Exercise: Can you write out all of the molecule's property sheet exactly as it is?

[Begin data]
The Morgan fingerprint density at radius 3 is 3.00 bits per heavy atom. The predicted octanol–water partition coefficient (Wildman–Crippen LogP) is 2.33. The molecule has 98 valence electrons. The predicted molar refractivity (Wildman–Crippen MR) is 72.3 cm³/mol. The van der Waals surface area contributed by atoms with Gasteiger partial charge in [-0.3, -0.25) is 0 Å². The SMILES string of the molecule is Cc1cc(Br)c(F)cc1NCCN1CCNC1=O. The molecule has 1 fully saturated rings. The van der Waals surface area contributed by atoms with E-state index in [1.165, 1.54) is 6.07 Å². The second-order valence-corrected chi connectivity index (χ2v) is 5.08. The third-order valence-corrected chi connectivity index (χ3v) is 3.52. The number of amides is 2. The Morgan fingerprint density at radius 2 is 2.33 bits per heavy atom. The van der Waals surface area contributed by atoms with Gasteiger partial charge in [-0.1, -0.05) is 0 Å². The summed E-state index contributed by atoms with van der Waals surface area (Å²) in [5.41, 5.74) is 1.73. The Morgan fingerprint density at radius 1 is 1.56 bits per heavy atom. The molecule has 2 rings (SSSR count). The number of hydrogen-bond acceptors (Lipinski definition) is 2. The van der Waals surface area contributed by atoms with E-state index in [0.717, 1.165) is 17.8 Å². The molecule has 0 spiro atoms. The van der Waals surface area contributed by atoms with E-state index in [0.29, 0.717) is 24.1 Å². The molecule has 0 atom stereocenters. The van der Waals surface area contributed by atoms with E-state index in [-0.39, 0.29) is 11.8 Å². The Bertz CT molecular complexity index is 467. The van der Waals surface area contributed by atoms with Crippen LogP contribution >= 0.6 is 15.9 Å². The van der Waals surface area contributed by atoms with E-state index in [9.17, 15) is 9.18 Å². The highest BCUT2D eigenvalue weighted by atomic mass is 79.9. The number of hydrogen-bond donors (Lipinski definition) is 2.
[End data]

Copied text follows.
The Morgan fingerprint density at radius 3 is 3.00 bits per heavy atom. The predicted octanol–water partition coefficient (Wildman–Crippen LogP) is 2.33. The molecule has 98 valence electrons. The predicted molar refractivity (Wildman–Crippen MR) is 72.3 cm³/mol. The van der Waals surface area contributed by atoms with Gasteiger partial charge in [-0.3, -0.25) is 0 Å². The SMILES string of the molecule is Cc1cc(Br)c(F)cc1NCCN1CCNC1=O. The molecule has 1 fully saturated rings. The van der Waals surface area contributed by atoms with E-state index in [1.165, 1.54) is 6.07 Å². The second-order valence-corrected chi connectivity index (χ2v) is 5.08. The third-order valence-corrected chi connectivity index (χ3v) is 3.52. The number of amides is 2. The Morgan fingerprint density at radius 2 is 2.33 bits per heavy atom. The van der Waals surface area contributed by atoms with Gasteiger partial charge in [-0.1, -0.05) is 0 Å². The summed E-state index contributed by atoms with van der Waals surface area (Å²) in [5.41, 5.74) is 1.73. The Morgan fingerprint density at radius 1 is 1.56 bits per heavy atom. The molecule has 2 rings (SSSR count). The number of hydrogen-bond acceptors (Lipinski definition) is 2. The van der Waals surface area contributed by atoms with E-state index in [0.717, 1.165) is 17.8 Å². The molecule has 0 spiro atoms. The van der Waals surface area contributed by atoms with E-state index in [0.29, 0.717) is 24.1 Å². The molecule has 0 atom stereocenters. The van der Waals surface area contributed by atoms with E-state index in [-0.39, 0.29) is 11.8 Å². The Bertz CT molecular complexity index is 467. The van der Waals surface area contributed by atoms with Crippen LogP contribution >= 0.6 is 15.9 Å². The van der Waals surface area contributed by atoms with E-state index in [9.17, 15) is 9.18 Å². The highest BCUT2D eigenvalue weighted by atomic mass is 79.9. The number of hydrogen-bond donors (Lipinski definition) is 2.